GRAYSON PERRY (B. 1960)
GRAYSON PERRY (B. 1960)
GRAYSON PERRY (B. 1960)
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GRAYSON PERRY (B. 1960)
5 More
Artist's Resale Right ("Droit de Suite"). Artist's… Read more
GRAYSON PERRY (B. 1960)

Painful Relic

Details
GRAYSON PERRY (B. 1960)
Painful Relic
glazed ceramic
16 7⁄8 x 8 3⁄4 x 8 3⁄4in. (43 x 22 x 22cm.)
Executed in 1996
Provenance
The Artist.
Private Collection, London.
Special notice

Artist's Resale Right ("Droit de Suite"). Artist's Resale Right Regulations 2006 apply to this lot, the buyer agrees to pay us an amount equal to the resale royalty provided for in those Regulations, and we undertake to the buyer to pay such amount to the artist's collection agent.
We will invoice under standard VAT rules and VAT will be charged at 20% on both the hammer price and buyer’s premium and shown separately on our invoice.

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Lot Essay

At once witty and nostalgic, sweeping and anecdotal, Painfull Relic (1996) is an exemplary vase by Grayson Perry. Atop a gilded ground, Perry has decorated the vessel with his transvestite alter-ego Claire set amidst a collage of newsprint, cartoon antiques, and delicately drawn portraits. Floating throughout are diaphanous washes of bright blue which glow ethereally against the golden ground. Painfull Relic possesses a palimpsestic iconography which simultaneously summons Victorian drawing-room aesthetics and man’s first ventures to outer space. The work’s title itself alludes to the long history of reliquaries, or venerated containers created to hold the remains of saints. Believers often make long pilgrimages to these holy objects, which become sites for both communal and private prayer. Here, Perry offers his own take on the concept, suggesting a collision of personal and collective narratives.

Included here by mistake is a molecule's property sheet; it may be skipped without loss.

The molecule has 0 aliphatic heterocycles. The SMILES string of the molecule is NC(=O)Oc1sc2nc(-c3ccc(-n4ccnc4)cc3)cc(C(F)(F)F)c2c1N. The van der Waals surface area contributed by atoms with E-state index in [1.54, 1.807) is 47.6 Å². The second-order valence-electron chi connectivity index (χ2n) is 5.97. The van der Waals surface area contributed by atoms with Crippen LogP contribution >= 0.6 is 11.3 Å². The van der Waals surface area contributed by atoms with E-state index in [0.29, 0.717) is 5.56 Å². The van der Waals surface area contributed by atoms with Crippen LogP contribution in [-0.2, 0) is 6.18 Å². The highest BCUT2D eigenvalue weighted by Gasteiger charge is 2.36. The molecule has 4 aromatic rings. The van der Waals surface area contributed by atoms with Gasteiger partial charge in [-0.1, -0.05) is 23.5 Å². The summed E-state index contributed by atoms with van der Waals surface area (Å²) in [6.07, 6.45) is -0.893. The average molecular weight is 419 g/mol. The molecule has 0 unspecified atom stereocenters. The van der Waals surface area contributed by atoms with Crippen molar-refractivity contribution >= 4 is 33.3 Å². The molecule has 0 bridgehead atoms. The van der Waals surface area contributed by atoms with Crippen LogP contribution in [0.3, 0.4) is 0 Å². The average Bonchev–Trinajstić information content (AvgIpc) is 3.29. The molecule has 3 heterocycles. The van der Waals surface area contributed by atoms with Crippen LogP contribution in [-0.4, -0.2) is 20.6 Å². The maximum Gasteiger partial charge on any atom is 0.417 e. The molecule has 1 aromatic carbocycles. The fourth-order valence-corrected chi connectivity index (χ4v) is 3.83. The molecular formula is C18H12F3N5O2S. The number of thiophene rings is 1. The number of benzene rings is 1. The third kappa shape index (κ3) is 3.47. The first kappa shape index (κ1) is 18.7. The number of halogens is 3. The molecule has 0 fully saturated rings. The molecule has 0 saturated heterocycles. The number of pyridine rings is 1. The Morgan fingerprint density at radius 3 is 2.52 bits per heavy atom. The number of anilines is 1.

It was Perry’s vases that first brought him to public prominence, and he became the first ceramic artist to win the Turner Prize in 2003. While Perry’s pots are made using traditional coiling methods and without assistance, humour and pastiche are equally vital: techniques which allow him to deftly navigate questions of gender, social status, and identity. While ornamental in appearance, these works deliberately challenge the understanding of pottery as a decorative, domestic, and utilitarian craft. Instead, Perry opens the medium by encouraging sociological and psychological discussions; attempting to explain the initial appeal of the medium, Perry has said that he saw pottery ‘as a vehicle for sharing relatively challenging ideas and images’. The pot, he reflected, ‘always remains this stable thing that everybody understands. So you can really push the boat out but it’s still a pot. It was like, I know what that is and that was an anchor for all the other stuff I wanted to put on there’ (G. Perry interviewed by R. Boddington, ‘Defying the Norm’, Its Nice That, 1 March 2021).
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